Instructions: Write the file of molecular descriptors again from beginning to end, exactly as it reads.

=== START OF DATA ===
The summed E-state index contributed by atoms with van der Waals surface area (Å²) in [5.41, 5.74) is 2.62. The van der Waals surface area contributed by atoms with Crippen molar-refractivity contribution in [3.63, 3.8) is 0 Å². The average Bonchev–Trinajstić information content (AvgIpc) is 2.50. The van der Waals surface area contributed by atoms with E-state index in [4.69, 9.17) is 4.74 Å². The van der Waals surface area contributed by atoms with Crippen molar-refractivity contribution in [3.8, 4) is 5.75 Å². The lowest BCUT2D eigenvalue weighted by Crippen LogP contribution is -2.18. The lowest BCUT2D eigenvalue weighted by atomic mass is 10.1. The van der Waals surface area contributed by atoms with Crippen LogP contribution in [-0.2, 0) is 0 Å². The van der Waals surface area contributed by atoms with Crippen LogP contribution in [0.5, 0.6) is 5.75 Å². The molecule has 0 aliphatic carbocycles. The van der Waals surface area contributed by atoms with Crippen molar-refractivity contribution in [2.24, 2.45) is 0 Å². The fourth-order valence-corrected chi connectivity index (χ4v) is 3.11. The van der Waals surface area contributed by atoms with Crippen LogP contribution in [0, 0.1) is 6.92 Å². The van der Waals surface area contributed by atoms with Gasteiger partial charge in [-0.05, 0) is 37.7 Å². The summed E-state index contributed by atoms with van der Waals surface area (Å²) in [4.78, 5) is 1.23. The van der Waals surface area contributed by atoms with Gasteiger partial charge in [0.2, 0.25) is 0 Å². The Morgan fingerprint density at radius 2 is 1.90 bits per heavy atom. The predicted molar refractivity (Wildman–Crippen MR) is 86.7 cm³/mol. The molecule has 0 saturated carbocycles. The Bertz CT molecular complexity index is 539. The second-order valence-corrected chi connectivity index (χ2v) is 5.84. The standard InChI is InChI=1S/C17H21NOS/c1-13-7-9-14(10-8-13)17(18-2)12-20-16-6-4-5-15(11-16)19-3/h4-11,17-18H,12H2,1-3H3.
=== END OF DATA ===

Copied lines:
The summed E-state index contributed by atoms with van der Waals surface area (Å²) in [5.41, 5.74) is 2.62. The van der Waals surface area contributed by atoms with Crippen molar-refractivity contribution in [3.63, 3.8) is 0 Å². The average Bonchev–Trinajstić information content (AvgIpc) is 2.50. The van der Waals surface area contributed by atoms with E-state index in [4.69, 9.17) is 4.74 Å². The van der Waals surface area contributed by atoms with Crippen molar-refractivity contribution in [3.8, 4) is 5.75 Å². The lowest BCUT2D eigenvalue weighted by Crippen LogP contribution is -2.18. The lowest BCUT2D eigenvalue weighted by atomic mass is 10.1. The van der Waals surface area contributed by atoms with Crippen LogP contribution in [-0.2, 0) is 0 Å². The van der Waals surface area contributed by atoms with Crippen LogP contribution in [0.5, 0.6) is 5.75 Å². The molecule has 0 aliphatic carbocycles. The van der Waals surface area contributed by atoms with Crippen molar-refractivity contribution in [2.24, 2.45) is 0 Å². The fourth-order valence-corrected chi connectivity index (χ4v) is 3.11. The van der Waals surface area contributed by atoms with Crippen LogP contribution in [0, 0.1) is 6.92 Å². The van der Waals surface area contributed by atoms with Gasteiger partial charge in [-0.05, 0) is 37.7 Å². The summed E-state index contributed by atoms with van der Waals surface area (Å²) in [4.78, 5) is 1.23. The van der Waals surface area contributed by atoms with Gasteiger partial charge in [0.2, 0.25) is 0 Å². The Morgan fingerprint density at radius 2 is 1.90 bits per heavy atom. The predicted molar refractivity (Wildman–Crippen MR) is 86.7 cm³/mol. The molecule has 0 saturated carbocycles. The Bertz CT molecular complexity index is 539. The second-order valence-corrected chi connectivity index (χ2v) is 5.84. The standard InChI is InChI=1S/C17H21NOS/c1-13-7-9-14(10-8-13)17(18-2)12-20-16-6-4-5-15(11-16)19-3/h4-11,17-18H,12H2,1-3H3.